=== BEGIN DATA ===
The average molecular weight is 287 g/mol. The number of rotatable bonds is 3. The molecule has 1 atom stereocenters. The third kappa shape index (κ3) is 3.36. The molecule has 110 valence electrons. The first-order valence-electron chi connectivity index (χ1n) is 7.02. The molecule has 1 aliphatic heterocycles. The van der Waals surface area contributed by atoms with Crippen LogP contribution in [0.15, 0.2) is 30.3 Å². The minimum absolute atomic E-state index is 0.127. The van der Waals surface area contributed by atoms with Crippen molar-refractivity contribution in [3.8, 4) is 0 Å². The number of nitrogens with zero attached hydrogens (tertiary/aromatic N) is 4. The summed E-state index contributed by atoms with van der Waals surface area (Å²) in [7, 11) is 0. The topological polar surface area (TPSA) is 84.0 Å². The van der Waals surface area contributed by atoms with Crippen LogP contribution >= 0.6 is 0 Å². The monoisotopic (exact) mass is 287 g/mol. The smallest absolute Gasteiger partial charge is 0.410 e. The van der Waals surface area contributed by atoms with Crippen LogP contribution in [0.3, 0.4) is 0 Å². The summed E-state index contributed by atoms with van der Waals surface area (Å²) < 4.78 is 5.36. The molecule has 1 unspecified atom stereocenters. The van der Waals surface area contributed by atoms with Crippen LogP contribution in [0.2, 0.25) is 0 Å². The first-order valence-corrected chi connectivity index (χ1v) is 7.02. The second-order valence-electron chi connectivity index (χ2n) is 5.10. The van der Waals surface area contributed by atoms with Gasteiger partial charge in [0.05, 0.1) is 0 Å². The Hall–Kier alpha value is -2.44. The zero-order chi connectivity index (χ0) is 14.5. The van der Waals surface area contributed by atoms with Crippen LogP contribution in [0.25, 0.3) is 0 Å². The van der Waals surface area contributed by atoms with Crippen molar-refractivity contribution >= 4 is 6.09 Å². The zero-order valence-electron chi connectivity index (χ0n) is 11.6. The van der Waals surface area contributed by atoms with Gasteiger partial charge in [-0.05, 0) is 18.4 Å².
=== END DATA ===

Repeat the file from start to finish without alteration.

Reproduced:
The average molecular weight is 287 g/mol. The number of rotatable bonds is 3. The molecule has 1 atom stereocenters. The third kappa shape index (κ3) is 3.36. The molecule has 110 valence electrons. The first-order valence-electron chi connectivity index (χ1n) is 7.02. The molecule has 1 aliphatic heterocycles. The van der Waals surface area contributed by atoms with Crippen LogP contribution in [0.15, 0.2) is 30.3 Å². The minimum absolute atomic E-state index is 0.127. The van der Waals surface area contributed by atoms with Crippen molar-refractivity contribution in [3.8, 4) is 0 Å². The number of nitrogens with zero attached hydrogens (tertiary/aromatic N) is 4. The summed E-state index contributed by atoms with van der Waals surface area (Å²) in [7, 11) is 0. The topological polar surface area (TPSA) is 84.0 Å². The van der Waals surface area contributed by atoms with Crippen LogP contribution >= 0.6 is 0 Å². The monoisotopic (exact) mass is 287 g/mol. The smallest absolute Gasteiger partial charge is 0.410 e. The van der Waals surface area contributed by atoms with Crippen LogP contribution in [0.3, 0.4) is 0 Å². The summed E-state index contributed by atoms with van der Waals surface area (Å²) < 4.78 is 5.36. The molecule has 1 unspecified atom stereocenters. The van der Waals surface area contributed by atoms with Crippen LogP contribution in [0.2, 0.25) is 0 Å². The first-order valence-corrected chi connectivity index (χ1v) is 7.02. The second-order valence-electron chi connectivity index (χ2n) is 5.10. The van der Waals surface area contributed by atoms with Gasteiger partial charge in [0.05, 0.1) is 0 Å². The Hall–Kier alpha value is -2.44. The zero-order chi connectivity index (χ0) is 14.5. The van der Waals surface area contributed by atoms with Crippen LogP contribution in [0.25, 0.3) is 0 Å². The van der Waals surface area contributed by atoms with Crippen molar-refractivity contribution >= 4 is 6.09 Å². The zero-order valence-electron chi connectivity index (χ0n) is 11.6. The van der Waals surface area contributed by atoms with Gasteiger partial charge in [-0.05, 0) is 18.4 Å².